But it wasn't quite a two-bedroomed cottage. The mandate had been quite clear on that. We're looking for a small house for two people and the very ocasional guest.

This house had eight bedrooms ... and five toilets. None of which were at the foot of the stairs.

But it was a bargain. And someone else might make an offer. So I bought it.
The phone call home was slightly fraught.

'You did what!' and 'Eight bedrooms!' elbowed their way into most sentences.
The bargain ploy wasn't going down too well either.

Or the five toilets.

But house-hunting is often like that. You start off with a tight list of your requirements - the two-bedroom bungalow, the tiny stone cottage - then let your husband loose and back he comes with the keys to an eight-bedroom mansion.

Two years later when we decided to move again - you would have thought she'd have learned - and I was despatched to Normandy with a firm mandate - two bedrooms and no more!

I'll tell you what happened tomorrow but the episode includes a phone call home with the words that every wife dreads: 'I've done it! I've bought a village.'

(to be continued)
International Kittens of Mystery

Another excellent review

This time from KC Heath at Yet Another Book Review Site. Needless to say I like it:)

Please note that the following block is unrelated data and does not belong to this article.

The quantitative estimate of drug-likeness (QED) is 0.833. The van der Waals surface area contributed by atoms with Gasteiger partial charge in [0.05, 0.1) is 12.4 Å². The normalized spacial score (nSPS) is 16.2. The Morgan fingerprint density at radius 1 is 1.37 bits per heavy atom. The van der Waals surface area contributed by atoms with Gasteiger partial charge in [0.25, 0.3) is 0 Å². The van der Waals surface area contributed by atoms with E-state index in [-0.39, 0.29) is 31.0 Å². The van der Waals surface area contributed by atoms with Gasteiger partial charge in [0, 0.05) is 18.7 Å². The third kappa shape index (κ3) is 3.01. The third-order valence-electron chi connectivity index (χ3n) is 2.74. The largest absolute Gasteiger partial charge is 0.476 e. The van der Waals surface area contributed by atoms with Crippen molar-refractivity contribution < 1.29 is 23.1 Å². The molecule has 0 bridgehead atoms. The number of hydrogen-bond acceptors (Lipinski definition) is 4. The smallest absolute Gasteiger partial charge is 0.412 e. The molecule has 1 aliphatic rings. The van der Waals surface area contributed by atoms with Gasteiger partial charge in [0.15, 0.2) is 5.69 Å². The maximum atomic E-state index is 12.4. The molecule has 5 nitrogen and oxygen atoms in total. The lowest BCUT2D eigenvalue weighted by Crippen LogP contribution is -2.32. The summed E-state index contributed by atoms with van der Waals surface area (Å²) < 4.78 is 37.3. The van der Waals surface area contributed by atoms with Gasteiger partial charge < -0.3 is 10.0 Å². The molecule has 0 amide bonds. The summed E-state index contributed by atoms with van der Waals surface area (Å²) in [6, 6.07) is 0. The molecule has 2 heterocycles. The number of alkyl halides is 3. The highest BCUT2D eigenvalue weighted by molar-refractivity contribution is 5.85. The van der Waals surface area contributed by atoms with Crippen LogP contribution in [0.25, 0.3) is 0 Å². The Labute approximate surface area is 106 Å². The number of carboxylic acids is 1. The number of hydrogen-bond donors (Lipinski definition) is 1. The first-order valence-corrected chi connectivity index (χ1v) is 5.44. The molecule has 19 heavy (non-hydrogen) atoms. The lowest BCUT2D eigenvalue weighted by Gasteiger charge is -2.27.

Looking for something original? I haven’t read anything like this before! RESONANCE is cool, cutting-edge science fiction. It is a keen mystery, keeping the main character—and the reader—moving through London, even dodging bullets and bombs, trying to find out who is trying to kill Graham Smith and why.

Graham is no ordinary man. As you begin to read, you ask yourself: is this guy retarded? –OR- is there something wrong with his world? This story is intriguingly bizarre. Example: Graham carries notes in his pocket so he will know where he lives—sometimes he comes home from work and his key doesn’t work. A check at the note in his pocket says he lives elsewhere. He doesn’t remember moving. Ah, but it gets worse. One day Graham comes home from work and a strange woman greets “her son”, demanding to know where the groceries are. Graham reaches into his pocket, and instead of bringing out the business card someone gave him earlier, he finds a grocery list he’s never seen before. Later that night, Graham slips out the window to talk to Annalise Mercado, a very weird young lady who says she is a “medium” who can talk to the dead, and they tell her the world will end if anything happens to Graham. We find out later that both Annalise and Graham have mis-defined the way their world works. Graham is sure it is unravelling, as sure as Annalise is that she talks to the dead. They come up with other ideas, yet still they are both wrong: the truth is awesomely more horrifying than their imaginations. Together they make a great team, but against the exponential forces against them in this creepy world, there seems little hope.

RESONANCE should win an award—it is that good. Everything from characterization to world-building, to editing, plot and use of real science theory are excellent examples of what the craft of writing is all about. Highly recommended (especially for readers who want to believe that even a “nobody” can make an influential contribution to the world).